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PlanetScale reaches to the edge with serverless driver

The vendor continues to build out its database-as-a-service platform and is now aiming to make it easier for developers to connect to edge services.

PlanetScale released a new capability that makes its database more easily accessible from serverless edge deployments.

An emerging deployment paradigm for applications is to use serverless edge services, such as Cloudflare Workers, Vercel Edge Functions, and Netlify Edge Functions. Those services are largely based on JavaScript and enable organizations to run applications at the edge of a network.

A challenge to date with the edge services has been the database layer, which is where the PlanetScale serverless driver, released on Aug. 18, fits in. The driver creates a new layer to the PlanetScale database that enables queries over JavaScript in an approach that can integrate with edge deployment platforms.

PlanetScale is increasingly targeting developer-driven database deployment, an area where it competes against serverless database vendor FaunaDB, which is also accessible over JavaScript.

Among the users of the PlanetScale database looking to use the PlanetScale serverless driver is online sports and popular culture news service Barstool Sports.

The company had been running on Amazon Aurora for its MySQL database workloads and ran into scaling and performance problems, said Andrew Barba, head of engineering at Barstool Sports.

Amazon Aurora, like PlanetScale, is intended to be compatible with MySQL. In 2021, Barstool moved to PlanetScale after the database vendor launched its fully managed database-as-a-service offering.

The new PlanetScale serverless driver is a particularly notable development for Barstool. In recent years, there's been a growing trend of organizations moving compute as close to users as possible -- the edge. Barstool has been looking forward to PlanetScale serverless driver for JavaScript, as Barstool continues to build out and optimize its operations, Barba said.

Similar to how compute is moving the edge, it’s time for databases to move to the edge as well.
Andrew BarbaHead of engineering, Barstool Sports

"Similar to how compute is moving the edge, it’s time for databases to move to the edge as well," Barba said.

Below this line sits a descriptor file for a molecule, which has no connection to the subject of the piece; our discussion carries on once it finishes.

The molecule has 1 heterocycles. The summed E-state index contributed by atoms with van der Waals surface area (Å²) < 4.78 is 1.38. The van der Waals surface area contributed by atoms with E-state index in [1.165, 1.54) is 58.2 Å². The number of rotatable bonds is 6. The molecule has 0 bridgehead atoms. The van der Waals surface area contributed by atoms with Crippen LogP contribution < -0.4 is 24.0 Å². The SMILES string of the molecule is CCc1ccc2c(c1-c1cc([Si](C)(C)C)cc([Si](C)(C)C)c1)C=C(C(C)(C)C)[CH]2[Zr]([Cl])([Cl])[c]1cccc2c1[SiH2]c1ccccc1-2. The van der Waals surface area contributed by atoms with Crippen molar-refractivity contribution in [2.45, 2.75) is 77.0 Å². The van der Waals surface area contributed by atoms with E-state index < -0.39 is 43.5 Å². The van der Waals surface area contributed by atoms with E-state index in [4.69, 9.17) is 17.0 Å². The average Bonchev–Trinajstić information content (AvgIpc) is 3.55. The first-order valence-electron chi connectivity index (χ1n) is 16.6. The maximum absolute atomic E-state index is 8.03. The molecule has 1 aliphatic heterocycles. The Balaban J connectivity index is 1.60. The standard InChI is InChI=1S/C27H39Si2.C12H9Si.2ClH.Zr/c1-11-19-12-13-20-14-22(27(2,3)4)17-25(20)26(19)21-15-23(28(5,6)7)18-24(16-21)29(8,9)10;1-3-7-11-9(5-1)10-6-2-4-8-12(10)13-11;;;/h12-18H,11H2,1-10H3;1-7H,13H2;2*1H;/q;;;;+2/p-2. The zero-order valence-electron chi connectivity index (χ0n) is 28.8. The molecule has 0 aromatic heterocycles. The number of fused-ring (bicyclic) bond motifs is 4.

PlanetScale serverless driver enables JavaScript API

With a traditional application stack that runs on a server, a developer would have access to a full set of APIs that enable connections to any database.

Serverless edge services are using JavaScript and WebAssembly runtimes that don't have the same access as traditional application stacks. The serverless edge environments have traded off full API access for speed and security, said Nick Van Wiggeren, vice president of engineering at PlanetScale.

Edge services, including Cloudflare Workers, have provided users with somewhat complicated workarounds to connect to different types of databases, Van Wiggeren noted. PlanetScale wanted to provide a mechanism for edge services that will work with any edge service and be easy to configure.

For PlanetScale, the hardest part of building out the serverless driver was figuring out how to expose all the capabilities of the database with an API that connects over HTTP. It's a process that took PlanetScale about six months as it built out capabilities in the database and its platform infrastructure.

"We started out and realized what we actually needed is a new load balancer, a new front door into the database that can serve queries over HTTP," Van Wiggeren said. "We weren't willing to compromise on security or functionality, so we actually built and architected from the ground up, our very own HTTP load balancer for MySQL databases."

How it PlanetScale serverless driver works with JavaScript

The new load balancer for serving HTTP database requests is only one part of enabling serverless edge capabilities; the other key part is JavaScript.

The actual driver for the new PlanetScale service uses the Fetch API standard in JavaScript to enable HTTP connections. The cross-platform nature of Fetch is why PlanetScale is using it, Van Wiggeren said, adding that the PlanetScale serverless driver is essentially a wrapper around the Fetch API that handles all database query components, using Fetch to connect to the database over HTTP.

"The reason we're so specific about Fetch is because that's what's cross-platform -- whether you're using JavaScript in the browser, whether you're using JavaScript on the Cloudflare Worker or a Vercel Edge function, Fetch is the standard for how you make that request," he said.

Looking forward, there are still some areas PlanetScale might be looking to address in term of API connectivity. One such area could be GraphQL, another API approach for connecting and querying data.

"It's an area that we're really interested in," Van Wiggeren said of GraphQL. "It's definitely an attractive and, I think, very interesting way that people are leveraging their databases."

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